Mr. Forth: I am grateful for the Home Secretary's kind remarks, which I much appreciated. Is he prepared to distinguish between the alleged necessity for a Bill such as this to be passed quickly and the entirely artificial deadline of a football match? It has been claimed that that match creates the need for us to act with unseemly haste, but a distinction can surely be drawn--even in the Home Secretary's mind--between the need for properly expedited parliamentary process and the utter collapse of that process just so that we can meet the artificially imposed deadline of a football match.

Mr. Straw: I happen not to think that the deadline of a football match is an artificially imposed one. It happens to be a reality. If there were not to be any international games of note during the next six months, the House could debate the matter more slowly. It is significant, however, that one of the main reasons advanced by the then Mr. John Wakeham in favour of a guillotine motion on 17 July 1989 was the imperative of having provisions on football spectators on the statute book because of impending international games.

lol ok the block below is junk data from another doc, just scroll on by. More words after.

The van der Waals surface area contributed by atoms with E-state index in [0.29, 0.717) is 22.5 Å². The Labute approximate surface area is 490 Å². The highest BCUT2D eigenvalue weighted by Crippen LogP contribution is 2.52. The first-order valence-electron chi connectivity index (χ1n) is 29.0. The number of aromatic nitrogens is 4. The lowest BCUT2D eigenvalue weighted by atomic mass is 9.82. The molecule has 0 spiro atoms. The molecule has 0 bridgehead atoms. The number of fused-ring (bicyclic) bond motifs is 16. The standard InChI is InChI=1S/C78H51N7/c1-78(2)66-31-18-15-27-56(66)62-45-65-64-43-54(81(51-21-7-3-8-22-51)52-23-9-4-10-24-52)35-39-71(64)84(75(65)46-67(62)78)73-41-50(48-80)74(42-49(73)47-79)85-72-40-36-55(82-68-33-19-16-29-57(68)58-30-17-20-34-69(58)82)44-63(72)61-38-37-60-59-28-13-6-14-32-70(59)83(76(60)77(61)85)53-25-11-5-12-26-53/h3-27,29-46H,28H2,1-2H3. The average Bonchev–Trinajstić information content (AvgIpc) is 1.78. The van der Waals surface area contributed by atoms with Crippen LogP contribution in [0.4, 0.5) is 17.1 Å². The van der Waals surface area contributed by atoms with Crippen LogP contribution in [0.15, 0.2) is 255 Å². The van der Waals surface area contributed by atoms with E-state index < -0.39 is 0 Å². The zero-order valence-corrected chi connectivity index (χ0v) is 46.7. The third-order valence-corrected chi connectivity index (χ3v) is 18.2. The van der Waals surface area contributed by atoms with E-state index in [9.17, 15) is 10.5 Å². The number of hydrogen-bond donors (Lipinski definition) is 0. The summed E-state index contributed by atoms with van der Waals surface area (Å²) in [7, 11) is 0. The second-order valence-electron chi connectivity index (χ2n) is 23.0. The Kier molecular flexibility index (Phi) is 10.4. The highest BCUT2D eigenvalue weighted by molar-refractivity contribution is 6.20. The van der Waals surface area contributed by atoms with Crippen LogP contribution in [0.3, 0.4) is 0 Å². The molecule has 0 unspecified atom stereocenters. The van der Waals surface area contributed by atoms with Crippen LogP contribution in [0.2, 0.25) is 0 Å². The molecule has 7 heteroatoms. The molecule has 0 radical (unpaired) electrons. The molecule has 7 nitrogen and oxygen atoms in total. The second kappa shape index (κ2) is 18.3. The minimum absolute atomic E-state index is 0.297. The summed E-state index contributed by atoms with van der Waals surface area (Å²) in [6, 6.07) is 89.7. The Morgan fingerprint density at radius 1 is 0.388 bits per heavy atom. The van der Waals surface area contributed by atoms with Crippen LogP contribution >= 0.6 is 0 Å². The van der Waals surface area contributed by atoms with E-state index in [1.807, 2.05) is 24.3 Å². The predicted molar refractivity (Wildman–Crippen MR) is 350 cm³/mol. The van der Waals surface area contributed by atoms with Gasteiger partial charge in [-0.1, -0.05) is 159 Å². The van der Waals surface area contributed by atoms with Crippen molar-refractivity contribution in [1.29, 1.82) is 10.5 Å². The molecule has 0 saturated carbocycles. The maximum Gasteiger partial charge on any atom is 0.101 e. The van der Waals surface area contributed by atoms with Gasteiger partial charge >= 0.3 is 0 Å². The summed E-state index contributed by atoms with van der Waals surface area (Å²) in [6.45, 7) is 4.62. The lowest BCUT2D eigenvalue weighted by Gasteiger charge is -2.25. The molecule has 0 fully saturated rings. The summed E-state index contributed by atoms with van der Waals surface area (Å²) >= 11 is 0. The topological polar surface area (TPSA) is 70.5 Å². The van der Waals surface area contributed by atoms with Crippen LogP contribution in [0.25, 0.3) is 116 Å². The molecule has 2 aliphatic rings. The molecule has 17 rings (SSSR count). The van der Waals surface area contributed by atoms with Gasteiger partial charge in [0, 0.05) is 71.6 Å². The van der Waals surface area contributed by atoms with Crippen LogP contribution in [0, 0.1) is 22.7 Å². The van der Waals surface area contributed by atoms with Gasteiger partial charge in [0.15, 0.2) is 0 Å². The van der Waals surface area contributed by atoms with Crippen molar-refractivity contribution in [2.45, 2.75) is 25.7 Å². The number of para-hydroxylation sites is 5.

The views of the Leader of the Opposition may not persuade the right hon. Member for Bromley and Chislehurst, but they should persuade one or two other Conservative Members. The right hon. Member for Richmond, Yorks, in offering full support and co-operation in Parliament for Government legislation, made the point, among others, that England's qualifying matches for the next world cup are only months away. As a consequence of debates that we have had and that we will have today, the Bill should be able to go to the other place in good order, and it will be up to the other place to do its job as a revising chamber.

Mr. Simon Hughes: On the guillotine motion, I accept the Home Secretary's assurance that he has tried to ensure that he listens to the House and to colleagues. I am grateful for that.

Given that point, why did the Government not accept the proposition on the guillotine put by my hon. Friend hon. Friend the Member for North Cornwall (Mr. Tyler), our Chief Whip, and others, that we take the Committee stage today, allowing Members time to study amendments--including Government amendments--that appeared only today, and take the remaining stages on Wednesday? That would still leave reasonable time to complete proceedings on the measure before both Houses rise for the summer recess.